56 pages • 1 hour read
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Throughout Manchild, many of the novel’s major characters are united by their belief that certain circumstances cannot be overcome or improved. This is one of Naturalism’s most important contributions to the text. In Naturalist literature—particularly its American strain—the impersonal forces of nature and society have already determined an individual’s fate, and struggling against that fate will only cause unnecessary pain. While Claude ultimately shows that this is not necessarily the case, the ubiquity of this shared expectation of failure in the novel points to its fundamental importance in the material world on which the novel is modeled.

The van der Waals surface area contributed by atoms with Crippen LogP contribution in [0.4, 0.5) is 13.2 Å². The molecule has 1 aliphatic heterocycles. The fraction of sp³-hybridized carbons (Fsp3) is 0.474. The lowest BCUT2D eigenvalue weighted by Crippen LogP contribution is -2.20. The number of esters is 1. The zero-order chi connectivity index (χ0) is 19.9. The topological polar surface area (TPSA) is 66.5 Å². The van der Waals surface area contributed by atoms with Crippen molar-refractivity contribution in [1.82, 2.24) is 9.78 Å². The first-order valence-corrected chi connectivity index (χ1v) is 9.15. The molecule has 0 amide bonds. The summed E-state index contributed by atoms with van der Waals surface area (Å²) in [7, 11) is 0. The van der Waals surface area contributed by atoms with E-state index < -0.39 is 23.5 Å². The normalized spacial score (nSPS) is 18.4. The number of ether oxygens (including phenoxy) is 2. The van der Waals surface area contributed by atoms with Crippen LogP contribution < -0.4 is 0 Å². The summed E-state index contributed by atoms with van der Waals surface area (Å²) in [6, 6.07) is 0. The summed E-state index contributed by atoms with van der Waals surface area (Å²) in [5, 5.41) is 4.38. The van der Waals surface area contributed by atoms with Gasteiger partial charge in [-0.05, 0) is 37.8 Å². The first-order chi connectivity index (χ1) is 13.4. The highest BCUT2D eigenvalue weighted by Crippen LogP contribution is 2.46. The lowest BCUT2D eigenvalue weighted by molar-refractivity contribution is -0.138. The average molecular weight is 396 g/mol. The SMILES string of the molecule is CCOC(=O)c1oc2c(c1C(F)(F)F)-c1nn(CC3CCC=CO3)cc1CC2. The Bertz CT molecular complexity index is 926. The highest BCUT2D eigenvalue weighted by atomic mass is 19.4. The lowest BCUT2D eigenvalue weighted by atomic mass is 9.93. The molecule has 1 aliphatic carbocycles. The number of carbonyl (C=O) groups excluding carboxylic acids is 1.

For most of the novel, Claude sees himself as doomed to a life of crime and all of its seemingly inevitable consequences: imprisonment, addiction, and an early death. This is apparent in the way that he essentially transfers his street life into the various reform schools he attends, becoming a petty criminal while he is supposed to be learning a new way of life. As a child, he has only seen himself as a criminal, so that is what he thinks he is fated to be forever. Moving between the streets and carceral institutions, he has a hard time changing his vision of his future.